“Give your employees that freedom to take over some of the responsibilities you once managed alone,” Lawrence says. “Your goal should always be to hire like-minded people you find, and then train them to think like you. If you do that properly, you’ll be pleasantly surprised at how smoothly your shop can operate without you feeling the need to be in there all the time as a quality-control supervisor.” 

Lawrence adds that the best way to make that transition to full-time manager is to start thinking about which jobs only you know you can do, and after that don’t be afraid to delegate or outsource the rest. If you’ve hired and trained your employees with that goal in mind, then your business should be able to operate efficiently even when you’re not on-site.


Small Changes Can Make Big Impacts

As your business grows, what once might have been a minor hit to your shop’s finances can transform into major issues. Seemingly minor cost fluctuations, like a wage increase or a rise in supply costs, for example, can wreak havoc on your profit margins. In the collision repair industry, losing a technician, estimator or front office employee can have major impacts on your bottom line when the U.S. is facing a massive labor shortage. 

“The loss of that one employee reverberates across your entire shop, because now there is extra pressure on your employees to pick up that slack until you can hire someone new,” Cropper says. “We’re currently in the middle of an era of overcapacity, and while in the past it might have been smart to keep only one or two extra bumpers on hand, for example, but ordering 20 when you know they might sit on the shelf and gain dust while you wait for other parts to come in can leave you with a ton of extra inventory that will only eat into your bottom line.”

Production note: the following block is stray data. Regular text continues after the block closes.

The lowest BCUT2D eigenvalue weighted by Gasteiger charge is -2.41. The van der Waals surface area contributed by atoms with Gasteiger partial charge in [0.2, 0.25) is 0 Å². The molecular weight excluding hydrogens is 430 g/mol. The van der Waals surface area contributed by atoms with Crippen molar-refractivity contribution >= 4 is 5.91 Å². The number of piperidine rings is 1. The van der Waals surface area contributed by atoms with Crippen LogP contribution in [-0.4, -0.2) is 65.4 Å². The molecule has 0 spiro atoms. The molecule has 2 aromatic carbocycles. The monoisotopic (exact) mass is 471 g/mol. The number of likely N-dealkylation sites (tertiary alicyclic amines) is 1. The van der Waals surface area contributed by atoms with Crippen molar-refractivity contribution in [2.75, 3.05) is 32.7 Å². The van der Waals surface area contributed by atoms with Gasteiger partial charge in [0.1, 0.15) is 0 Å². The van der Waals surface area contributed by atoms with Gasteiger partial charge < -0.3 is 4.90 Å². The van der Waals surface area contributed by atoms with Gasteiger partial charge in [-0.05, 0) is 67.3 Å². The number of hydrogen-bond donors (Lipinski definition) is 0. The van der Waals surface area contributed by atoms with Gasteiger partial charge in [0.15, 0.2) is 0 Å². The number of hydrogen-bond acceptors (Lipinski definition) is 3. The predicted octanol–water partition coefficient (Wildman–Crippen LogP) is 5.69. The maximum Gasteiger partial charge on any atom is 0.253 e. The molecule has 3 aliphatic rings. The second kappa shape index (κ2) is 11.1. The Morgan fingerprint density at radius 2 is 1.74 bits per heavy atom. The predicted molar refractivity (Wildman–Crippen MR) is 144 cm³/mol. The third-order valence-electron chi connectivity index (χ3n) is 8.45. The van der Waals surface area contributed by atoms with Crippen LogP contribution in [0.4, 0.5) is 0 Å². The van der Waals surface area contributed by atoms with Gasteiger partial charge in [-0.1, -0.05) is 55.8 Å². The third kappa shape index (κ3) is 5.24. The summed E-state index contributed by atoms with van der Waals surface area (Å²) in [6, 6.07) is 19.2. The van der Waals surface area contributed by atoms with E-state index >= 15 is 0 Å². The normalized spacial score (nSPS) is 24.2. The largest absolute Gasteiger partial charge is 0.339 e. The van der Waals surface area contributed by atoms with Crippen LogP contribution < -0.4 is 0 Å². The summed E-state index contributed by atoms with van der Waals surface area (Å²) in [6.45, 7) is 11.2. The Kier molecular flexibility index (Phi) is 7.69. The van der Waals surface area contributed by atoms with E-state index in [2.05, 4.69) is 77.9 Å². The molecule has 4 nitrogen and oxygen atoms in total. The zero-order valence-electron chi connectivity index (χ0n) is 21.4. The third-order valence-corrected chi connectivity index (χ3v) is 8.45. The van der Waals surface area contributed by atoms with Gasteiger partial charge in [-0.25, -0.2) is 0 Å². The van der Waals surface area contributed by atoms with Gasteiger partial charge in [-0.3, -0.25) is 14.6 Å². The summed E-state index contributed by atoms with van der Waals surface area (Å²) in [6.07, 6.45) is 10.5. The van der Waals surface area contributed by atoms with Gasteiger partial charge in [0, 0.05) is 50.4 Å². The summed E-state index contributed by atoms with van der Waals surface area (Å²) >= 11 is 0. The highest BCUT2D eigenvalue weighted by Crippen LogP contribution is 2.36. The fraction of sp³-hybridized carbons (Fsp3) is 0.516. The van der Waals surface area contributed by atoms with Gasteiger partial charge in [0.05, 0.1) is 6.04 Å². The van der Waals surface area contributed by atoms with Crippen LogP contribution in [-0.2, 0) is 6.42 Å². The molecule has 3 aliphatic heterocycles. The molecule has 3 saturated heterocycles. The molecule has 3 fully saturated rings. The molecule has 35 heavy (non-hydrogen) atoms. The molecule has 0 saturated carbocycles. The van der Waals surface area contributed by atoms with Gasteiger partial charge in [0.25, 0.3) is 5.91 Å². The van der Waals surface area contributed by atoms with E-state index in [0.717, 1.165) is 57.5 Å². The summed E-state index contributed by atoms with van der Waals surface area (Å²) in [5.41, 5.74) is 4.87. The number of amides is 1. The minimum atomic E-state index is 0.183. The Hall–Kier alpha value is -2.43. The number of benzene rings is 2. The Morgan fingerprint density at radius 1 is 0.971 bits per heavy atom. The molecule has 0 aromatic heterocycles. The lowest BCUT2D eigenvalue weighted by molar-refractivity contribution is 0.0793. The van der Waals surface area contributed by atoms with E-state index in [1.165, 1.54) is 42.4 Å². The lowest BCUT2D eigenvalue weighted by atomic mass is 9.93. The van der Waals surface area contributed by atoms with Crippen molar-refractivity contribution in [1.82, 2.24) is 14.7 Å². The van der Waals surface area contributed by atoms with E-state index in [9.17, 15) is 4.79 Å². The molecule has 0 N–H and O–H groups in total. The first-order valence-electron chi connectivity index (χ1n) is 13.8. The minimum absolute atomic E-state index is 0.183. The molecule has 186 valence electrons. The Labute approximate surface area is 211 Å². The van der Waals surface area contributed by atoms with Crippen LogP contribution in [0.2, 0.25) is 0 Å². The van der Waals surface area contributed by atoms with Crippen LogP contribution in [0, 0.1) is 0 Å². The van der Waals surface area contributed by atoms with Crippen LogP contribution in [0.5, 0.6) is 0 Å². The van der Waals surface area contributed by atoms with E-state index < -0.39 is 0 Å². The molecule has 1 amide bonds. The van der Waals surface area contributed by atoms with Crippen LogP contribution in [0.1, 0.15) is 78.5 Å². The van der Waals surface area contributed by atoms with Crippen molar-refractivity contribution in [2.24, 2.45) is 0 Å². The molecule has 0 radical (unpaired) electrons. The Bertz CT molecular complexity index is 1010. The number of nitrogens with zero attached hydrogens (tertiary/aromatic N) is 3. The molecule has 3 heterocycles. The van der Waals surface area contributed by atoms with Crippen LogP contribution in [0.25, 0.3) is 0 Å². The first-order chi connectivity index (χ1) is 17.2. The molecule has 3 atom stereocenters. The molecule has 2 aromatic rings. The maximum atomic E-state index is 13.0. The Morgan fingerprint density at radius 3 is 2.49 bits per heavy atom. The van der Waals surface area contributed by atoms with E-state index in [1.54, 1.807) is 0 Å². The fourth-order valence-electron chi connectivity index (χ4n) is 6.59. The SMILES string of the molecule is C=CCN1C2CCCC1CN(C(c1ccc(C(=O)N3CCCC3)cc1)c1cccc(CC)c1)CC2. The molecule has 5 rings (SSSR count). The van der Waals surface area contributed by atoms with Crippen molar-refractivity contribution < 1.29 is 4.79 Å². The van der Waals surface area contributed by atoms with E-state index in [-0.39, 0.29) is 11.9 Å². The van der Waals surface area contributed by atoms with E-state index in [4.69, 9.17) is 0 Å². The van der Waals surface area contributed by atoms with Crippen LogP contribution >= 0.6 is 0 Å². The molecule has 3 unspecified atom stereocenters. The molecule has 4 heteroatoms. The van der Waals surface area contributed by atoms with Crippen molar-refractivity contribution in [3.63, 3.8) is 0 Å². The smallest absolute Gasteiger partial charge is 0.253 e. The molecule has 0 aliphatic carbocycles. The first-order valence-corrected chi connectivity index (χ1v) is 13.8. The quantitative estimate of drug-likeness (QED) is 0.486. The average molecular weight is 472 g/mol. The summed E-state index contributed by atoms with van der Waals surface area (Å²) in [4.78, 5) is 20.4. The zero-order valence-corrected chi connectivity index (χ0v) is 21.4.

Cropper adds that as you grow, always keep in the back of your head the fact that every change you make will have an impact in some fashion. The key, he says, is to always look ahead and understand who or what that change will affect, and to stay in front of it. 

Like every major transition in your business, achieving substantial growth will require you to adjust the way you manage, the way your business operates and how you search for new opportunities to reach the next milestone.


Related Articles

Procedures for Maintaining Customer Communication During Repairs

Maintaining the Owner-Customer Relationship

You must login or register in order to post a comment.